But not everybody is you or me.  There are those out there who do not fear reprisal, do not respect society, or both.  You’ve seen them recently or heard of them before.  The Weather Underground.  The Unabomber.  Timothy McVeigh.  The Columbine shooters, Eric Harris and Dylan Klebold.  The Symbionese Liberation Front.  Christopher Dorner.  There are more, trust me, and you can probably add a few names off the top of your head right now.  To a person, the people I’m describing had absolutely no fear of any punishment at all.  They either expected to die before going to prison or accepted prison as a necessary outcome.

There’s another breed of criminal out there that suffers from mental sickness, like Adam Lanza or Seung-Hui Cho.  Their lack of fear comes from a different source, be it PTSD, chemical imbalance, psychoses, or whatever the term.  They may or may not be responsible for their actions, but that’s a different debate.  In the end, they also do not fear reprisals.

It is a simple conclusion to reach if you’re willing to ignore party rhetoric and left- vs right-wing.  Laws will not prevent crimes.  Laws against murder, assault, and trespassing were in place at the times of the Newtown and Virginia Tech shootings, but they happened.  Laws against minors in possession of handguns, concealed weapons, and murder were likewise in effect in Colorado.  Columbine High School was victimized, anyway.  If laws were the all-powerful panacea the gun control crowd wishes to believe they are, or if the laws were half as effective as the anti-gunners wished, there would have been no crimes.  Somehow, though, there are still those who believe that just one more law, one more stipulation here or there or an amendment somewhere else will be the cure-all we’ve been missing.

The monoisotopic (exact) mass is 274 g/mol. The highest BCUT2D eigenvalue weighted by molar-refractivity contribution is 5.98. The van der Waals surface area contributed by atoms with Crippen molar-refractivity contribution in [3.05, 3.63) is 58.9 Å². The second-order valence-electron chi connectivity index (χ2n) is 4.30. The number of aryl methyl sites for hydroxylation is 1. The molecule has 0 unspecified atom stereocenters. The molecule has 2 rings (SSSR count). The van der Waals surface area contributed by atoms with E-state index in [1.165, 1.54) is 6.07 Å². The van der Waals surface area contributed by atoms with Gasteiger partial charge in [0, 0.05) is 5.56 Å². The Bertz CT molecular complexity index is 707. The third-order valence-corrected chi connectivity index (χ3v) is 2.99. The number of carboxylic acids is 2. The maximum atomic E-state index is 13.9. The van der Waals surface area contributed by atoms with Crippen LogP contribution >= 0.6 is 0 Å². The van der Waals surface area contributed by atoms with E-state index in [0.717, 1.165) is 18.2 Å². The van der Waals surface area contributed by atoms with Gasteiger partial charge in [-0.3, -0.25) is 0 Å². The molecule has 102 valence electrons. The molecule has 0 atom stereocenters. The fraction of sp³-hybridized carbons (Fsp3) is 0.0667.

It will not be.  It never will be.  If someone is of a mind to disregard one of the most highly regarded laws of all–the law against killing a fellow human–do you honestly believe that they will heed a law barring them possession of a 20-round magazine?  Will the next Jared Loughner or Naveed Haq stop himself and think, “Wait, I’m using a semiautomatic rifle with a detachable magazine.  Those are illegal here.  I can’t go shoot somebody now.”  Do you think that will happen?  Is that a realistic expectation?

Hopefully you’re not that naive or foolish.  I don’t need to cite papers or studies to prove my point.  Buford Furrow, Jr., proved it when, in defiance of California’s standing semiautomatic rifle ban (Roberti-Roos, 1989, amended in 1999) in 1999 fired into a Jewish community center in Los Angeles.   In that case, the semiautomatic Uzi he used was illegal to possess in California, and obviously he used it.  Every one of the shooters I listed and all of the ones you’ll see had something in common: they hated someone and didn’t care if they were caught or punished.

Stop and think.  Laws in place since Hammurabi, laws society has needed since society even formed, were broken then and are being broken as you read this.  Will one more make a difference?  The painfully brutal answer is obviously “no.”

You may ask what measures would stop crime.  The answer would be “none.”  What might reduce crime?  Several things might.  Better parental involvement in raising children.  Better mental health care.  Giving enough of a damn about your neighbor to help when he’s hurting or warn someone if he’s about to act out.  Certainly additional laws will not have an effect.

After all, what’s the use of placing a hurdle in our road when these people walk a different path?